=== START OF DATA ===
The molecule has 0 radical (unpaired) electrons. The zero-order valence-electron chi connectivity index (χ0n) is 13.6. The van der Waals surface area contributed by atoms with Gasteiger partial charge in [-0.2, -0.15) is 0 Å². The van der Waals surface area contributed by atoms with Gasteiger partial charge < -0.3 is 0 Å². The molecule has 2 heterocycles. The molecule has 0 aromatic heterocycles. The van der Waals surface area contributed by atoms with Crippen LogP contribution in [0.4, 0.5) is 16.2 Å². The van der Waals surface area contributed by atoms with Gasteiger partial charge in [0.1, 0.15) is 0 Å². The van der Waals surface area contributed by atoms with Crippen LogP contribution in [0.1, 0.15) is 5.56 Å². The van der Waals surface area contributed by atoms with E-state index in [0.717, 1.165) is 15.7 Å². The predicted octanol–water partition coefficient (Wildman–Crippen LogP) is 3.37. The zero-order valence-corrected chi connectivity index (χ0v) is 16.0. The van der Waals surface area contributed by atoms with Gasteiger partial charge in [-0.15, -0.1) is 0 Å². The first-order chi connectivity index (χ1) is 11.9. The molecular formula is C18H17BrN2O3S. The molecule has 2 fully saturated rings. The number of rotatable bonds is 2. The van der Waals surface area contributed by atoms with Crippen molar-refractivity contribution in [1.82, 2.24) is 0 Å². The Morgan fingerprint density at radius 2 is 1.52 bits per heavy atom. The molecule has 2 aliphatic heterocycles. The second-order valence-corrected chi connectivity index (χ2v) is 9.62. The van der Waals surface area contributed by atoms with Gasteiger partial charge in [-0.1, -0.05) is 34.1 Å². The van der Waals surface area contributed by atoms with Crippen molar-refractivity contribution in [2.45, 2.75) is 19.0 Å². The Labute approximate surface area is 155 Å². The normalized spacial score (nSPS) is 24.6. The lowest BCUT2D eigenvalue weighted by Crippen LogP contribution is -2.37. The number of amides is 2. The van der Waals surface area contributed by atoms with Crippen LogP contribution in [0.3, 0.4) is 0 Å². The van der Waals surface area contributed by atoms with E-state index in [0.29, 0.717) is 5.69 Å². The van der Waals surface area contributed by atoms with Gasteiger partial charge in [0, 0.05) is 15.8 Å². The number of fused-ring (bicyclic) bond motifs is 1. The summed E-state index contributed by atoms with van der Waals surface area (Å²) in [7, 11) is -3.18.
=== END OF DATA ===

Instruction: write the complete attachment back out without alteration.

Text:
The molecule has 0 radical (unpaired) electrons. The zero-order valence-electron chi connectivity index (χ0n) is 13.6. The van der Waals surface area contributed by atoms with Gasteiger partial charge in [-0.2, -0.15) is 0 Å². The van der Waals surface area contributed by atoms with Gasteiger partial charge < -0.3 is 0 Å². The molecule has 2 heterocycles. The molecule has 0 aromatic heterocycles. The van der Waals surface area contributed by atoms with Crippen LogP contribution in [0.4, 0.5) is 16.2 Å². The van der Waals surface area contributed by atoms with Gasteiger partial charge in [0.1, 0.15) is 0 Å². The van der Waals surface area contributed by atoms with Crippen LogP contribution in [0.1, 0.15) is 5.56 Å². The van der Waals surface area contributed by atoms with E-state index in [0.717, 1.165) is 15.7 Å². The predicted octanol–water partition coefficient (Wildman–Crippen LogP) is 3.37. The zero-order valence-corrected chi connectivity index (χ0v) is 16.0. The van der Waals surface area contributed by atoms with Gasteiger partial charge in [-0.15, -0.1) is 0 Å². The first-order chi connectivity index (χ1) is 11.9. The molecular formula is C18H17BrN2O3S. The molecule has 2 fully saturated rings. The number of rotatable bonds is 2. The van der Waals surface area contributed by atoms with Crippen molar-refractivity contribution in [1.82, 2.24) is 0 Å². The Morgan fingerprint density at radius 2 is 1.52 bits per heavy atom. The molecule has 2 aliphatic heterocycles. The second-order valence-corrected chi connectivity index (χ2v) is 9.62. The van der Waals surface area contributed by atoms with Gasteiger partial charge in [-0.1, -0.05) is 34.1 Å². The van der Waals surface area contributed by atoms with Crippen molar-refractivity contribution in [2.45, 2.75) is 19.0 Å². The Labute approximate surface area is 155 Å². The normalized spacial score (nSPS) is 24.6. The lowest BCUT2D eigenvalue weighted by Crippen LogP contribution is -2.37. The number of amides is 2. The van der Waals surface area contributed by atoms with Crippen LogP contribution in [0.3, 0.4) is 0 Å². The van der Waals surface area contributed by atoms with E-state index in [0.29, 0.717) is 5.69 Å². The van der Waals surface area contributed by atoms with Gasteiger partial charge in [0, 0.05) is 15.8 Å². The number of fused-ring (bicyclic) bond motifs is 1. The summed E-state index contributed by atoms with van der Waals surface area (Å²) in [7, 11) is -3.18.